While Tennyson may not have pictured his words being applicable to the problems and costs that can arise in divorce proceedings, these problems and costs may cause some to think that it would have been better to never have loved at all.
Fortunately, a prenuptial agreement may be able to help with some of the costs and problems that can otherwise arise after marriage.
A prenuptial agreement is essentially a contract between two people who plan to marry. This agreement will generally contain terms that will help determine property and debt during marriage or in the case of separation or divorce. There can also be other terms depending on each particular circumstances.
If there is no enforceable agreement and the parties cannot amicably resolve matters, the Court will be required to resolve matters for the parties. This can become more expensive than an initial outlay for an agreement, or even the cost of changing the agreement as matters change over time.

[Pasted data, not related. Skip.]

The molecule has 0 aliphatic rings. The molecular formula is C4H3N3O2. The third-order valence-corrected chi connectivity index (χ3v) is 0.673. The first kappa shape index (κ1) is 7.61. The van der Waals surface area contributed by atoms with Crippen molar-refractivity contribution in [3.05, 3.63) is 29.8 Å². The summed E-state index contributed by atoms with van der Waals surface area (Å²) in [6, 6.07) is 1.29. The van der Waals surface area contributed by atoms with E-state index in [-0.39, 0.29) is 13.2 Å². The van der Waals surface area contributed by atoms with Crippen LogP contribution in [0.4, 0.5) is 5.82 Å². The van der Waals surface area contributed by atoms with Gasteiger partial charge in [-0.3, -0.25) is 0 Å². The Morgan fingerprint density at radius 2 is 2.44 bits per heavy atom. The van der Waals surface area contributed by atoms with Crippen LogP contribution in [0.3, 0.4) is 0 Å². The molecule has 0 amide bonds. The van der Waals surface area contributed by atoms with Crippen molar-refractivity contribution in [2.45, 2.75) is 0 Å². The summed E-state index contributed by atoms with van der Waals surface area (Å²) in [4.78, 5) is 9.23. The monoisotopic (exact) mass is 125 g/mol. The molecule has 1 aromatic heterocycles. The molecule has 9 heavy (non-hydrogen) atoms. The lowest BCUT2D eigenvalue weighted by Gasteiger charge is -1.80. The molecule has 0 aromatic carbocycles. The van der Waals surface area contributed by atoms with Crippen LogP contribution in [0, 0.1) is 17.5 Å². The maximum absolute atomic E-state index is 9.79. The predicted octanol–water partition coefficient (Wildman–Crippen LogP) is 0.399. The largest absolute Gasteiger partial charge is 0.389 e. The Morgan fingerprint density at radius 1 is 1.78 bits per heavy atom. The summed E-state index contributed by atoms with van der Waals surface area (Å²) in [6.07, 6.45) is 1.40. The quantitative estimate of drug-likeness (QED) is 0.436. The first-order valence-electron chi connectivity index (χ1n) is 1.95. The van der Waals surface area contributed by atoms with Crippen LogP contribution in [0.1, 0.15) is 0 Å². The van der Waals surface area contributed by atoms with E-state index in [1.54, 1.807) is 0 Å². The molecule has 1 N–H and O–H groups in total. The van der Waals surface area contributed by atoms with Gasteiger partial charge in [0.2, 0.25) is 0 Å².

There are also postnuptial agreements for people who have already been married as well as cohabitation agreements for non-married couples.
There are certain requirements required for prenuptial agreements, as well as other agreements, including matters such as each party have independent legal advice, and it is best to talk to a family law lawyer about specific requirements, your circumstances, and whether it is best for you to have a prenuptial or other agreement.
By doing so, and if problems arise, you may be in a position of having loved and lost, but those losses including future losses that can arise from a contested matter, may be able to be mitigated.
Chris is an Associate with Rowanoak Law Office LLP.